Another outfielder that makes a strong case to be taken first overall is Mookie Betts. Now sharing a loaded outfielder with fellow superstars Cody Bellinger and Joc Pederson, Betts has the potential to put together a very strong season. However, there are some concerns that you must address before considering snagging him 1st overall. Last season Betts put up very solid numbers slashing .295/.391/.524/.915 with 80 RBI, 29 HR, and 16 SB. However, last year plenty of fantasy owners took Betts with the first overall pick hoping that he would put up the same numbers he did in 2018.
As you probably know, the Red Sox’s stud at the time deservedly took home the MVP award in his historic 2018 as he hit .346/.438/.640/1.078 to go along with 80 RBI, 32 HR, and 30 SB. Clearly, his 2018 was much better than his 2019, but Betts has a good chance to come back stronger than last year and have a successful season, which would make Dodger fans and fantasy owners happy and relieved. In my opinion, Betts is not worth the first overall pick, but look to grab him later in the first round (anything past the 5th pick is a steal).
The last hitter I will be breaking down in this article is the Brewers’, Christian Yelich. Yelich’s strengths are his power, speed, and defense. His swing is simple and is easily one of the most beautiful in all of MLB. Last year was surely Yelich’s best season as he slashed .329/.429/.671/1.100 plus 44 HR, 97 RBI, and 30 SB. Losing out a very tight MVP race to Bellinger in 2019, Yelich will certainly give it his all this year in an attempt to take home his second MVP award.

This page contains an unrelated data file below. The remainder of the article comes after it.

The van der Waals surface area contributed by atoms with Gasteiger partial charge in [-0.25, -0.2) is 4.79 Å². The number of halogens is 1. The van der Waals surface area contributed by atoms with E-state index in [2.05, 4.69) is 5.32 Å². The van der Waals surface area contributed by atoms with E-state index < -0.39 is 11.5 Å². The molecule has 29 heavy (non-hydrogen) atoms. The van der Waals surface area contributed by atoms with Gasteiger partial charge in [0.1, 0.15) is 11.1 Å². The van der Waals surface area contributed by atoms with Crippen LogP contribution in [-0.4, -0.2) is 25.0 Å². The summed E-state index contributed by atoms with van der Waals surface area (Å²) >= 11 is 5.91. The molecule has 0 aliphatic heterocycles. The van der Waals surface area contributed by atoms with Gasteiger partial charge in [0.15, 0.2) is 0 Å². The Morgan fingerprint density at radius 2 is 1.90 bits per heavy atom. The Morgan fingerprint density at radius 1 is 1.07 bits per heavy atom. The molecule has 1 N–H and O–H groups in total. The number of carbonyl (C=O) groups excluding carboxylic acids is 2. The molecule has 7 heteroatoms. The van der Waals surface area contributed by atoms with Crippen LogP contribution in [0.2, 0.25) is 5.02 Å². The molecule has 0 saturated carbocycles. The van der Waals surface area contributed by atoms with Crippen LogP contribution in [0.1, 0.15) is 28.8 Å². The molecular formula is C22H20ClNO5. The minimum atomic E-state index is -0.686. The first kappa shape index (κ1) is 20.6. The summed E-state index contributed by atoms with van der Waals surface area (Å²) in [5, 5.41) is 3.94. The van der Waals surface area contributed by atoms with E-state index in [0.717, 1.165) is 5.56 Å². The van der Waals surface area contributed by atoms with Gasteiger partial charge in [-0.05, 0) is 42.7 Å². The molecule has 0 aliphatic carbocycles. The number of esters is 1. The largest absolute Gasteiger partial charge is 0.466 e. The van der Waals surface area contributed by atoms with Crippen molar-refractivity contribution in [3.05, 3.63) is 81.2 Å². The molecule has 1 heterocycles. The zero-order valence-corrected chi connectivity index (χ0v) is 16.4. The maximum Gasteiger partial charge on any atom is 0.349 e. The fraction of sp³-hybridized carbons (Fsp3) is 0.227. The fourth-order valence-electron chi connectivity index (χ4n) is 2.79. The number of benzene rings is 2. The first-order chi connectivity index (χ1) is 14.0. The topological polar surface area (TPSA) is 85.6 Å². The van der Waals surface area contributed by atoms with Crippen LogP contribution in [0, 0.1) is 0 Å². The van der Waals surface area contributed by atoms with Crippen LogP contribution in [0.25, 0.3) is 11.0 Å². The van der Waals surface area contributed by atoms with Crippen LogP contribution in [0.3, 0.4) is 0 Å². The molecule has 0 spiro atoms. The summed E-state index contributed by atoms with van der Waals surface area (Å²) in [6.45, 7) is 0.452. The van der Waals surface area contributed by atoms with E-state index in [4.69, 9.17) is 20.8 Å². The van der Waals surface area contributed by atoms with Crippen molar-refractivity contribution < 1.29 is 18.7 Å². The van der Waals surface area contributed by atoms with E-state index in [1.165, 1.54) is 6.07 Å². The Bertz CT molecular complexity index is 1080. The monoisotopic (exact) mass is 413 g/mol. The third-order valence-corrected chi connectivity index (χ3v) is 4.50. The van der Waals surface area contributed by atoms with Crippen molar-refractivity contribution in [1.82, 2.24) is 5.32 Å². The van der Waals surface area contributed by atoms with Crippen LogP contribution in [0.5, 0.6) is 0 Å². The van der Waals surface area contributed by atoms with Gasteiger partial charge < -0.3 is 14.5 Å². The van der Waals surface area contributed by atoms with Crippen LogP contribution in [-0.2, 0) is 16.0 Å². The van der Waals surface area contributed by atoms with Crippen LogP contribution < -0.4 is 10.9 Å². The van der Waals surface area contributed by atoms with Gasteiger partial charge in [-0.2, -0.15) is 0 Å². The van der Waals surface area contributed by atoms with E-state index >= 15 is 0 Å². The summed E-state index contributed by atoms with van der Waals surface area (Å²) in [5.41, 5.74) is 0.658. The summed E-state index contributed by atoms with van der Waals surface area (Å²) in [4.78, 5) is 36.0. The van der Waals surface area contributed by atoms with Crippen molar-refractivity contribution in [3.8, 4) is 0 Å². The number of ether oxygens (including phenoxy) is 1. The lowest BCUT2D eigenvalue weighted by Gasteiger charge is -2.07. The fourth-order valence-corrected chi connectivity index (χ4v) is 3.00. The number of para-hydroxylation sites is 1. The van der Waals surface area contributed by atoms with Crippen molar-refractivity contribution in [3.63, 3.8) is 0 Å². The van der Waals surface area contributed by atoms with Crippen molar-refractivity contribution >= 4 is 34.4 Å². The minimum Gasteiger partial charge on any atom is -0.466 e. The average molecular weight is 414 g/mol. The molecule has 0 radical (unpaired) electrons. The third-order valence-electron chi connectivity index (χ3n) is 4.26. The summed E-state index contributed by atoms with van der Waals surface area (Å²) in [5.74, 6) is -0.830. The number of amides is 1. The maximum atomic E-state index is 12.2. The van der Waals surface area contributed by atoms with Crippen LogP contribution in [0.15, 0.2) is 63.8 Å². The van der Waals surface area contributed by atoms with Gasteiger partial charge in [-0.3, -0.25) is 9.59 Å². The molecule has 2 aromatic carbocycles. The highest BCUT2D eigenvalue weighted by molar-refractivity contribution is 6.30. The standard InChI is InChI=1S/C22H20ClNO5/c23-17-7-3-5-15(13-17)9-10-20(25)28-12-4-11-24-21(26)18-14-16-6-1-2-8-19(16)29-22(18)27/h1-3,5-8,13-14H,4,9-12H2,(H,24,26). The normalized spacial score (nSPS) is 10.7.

Yelich and the Brewers also have the 6th best strength of schedule, which serves as another reason to snag Yelich at one. Yelich is a very compelling player and if given the option, I would consider picking him first. However, you must trust and believe that he will put up a very similar, if not better stat-line than he did in 2019.
Now, let’s discuss some of the pitchers who you should consider picking first overall. Jacob DeGrom has established himself as the best pitcher in the NL, winning the Cy Young award in back to back seasons. He relied primarily on his fastball and nasty slider to send hitters back to the dugout with ease. In fact, in 2019 DeGrom set a career-high 11.3 SO/9 and even had the lowest ERA among pitchers who threw 200+ innings.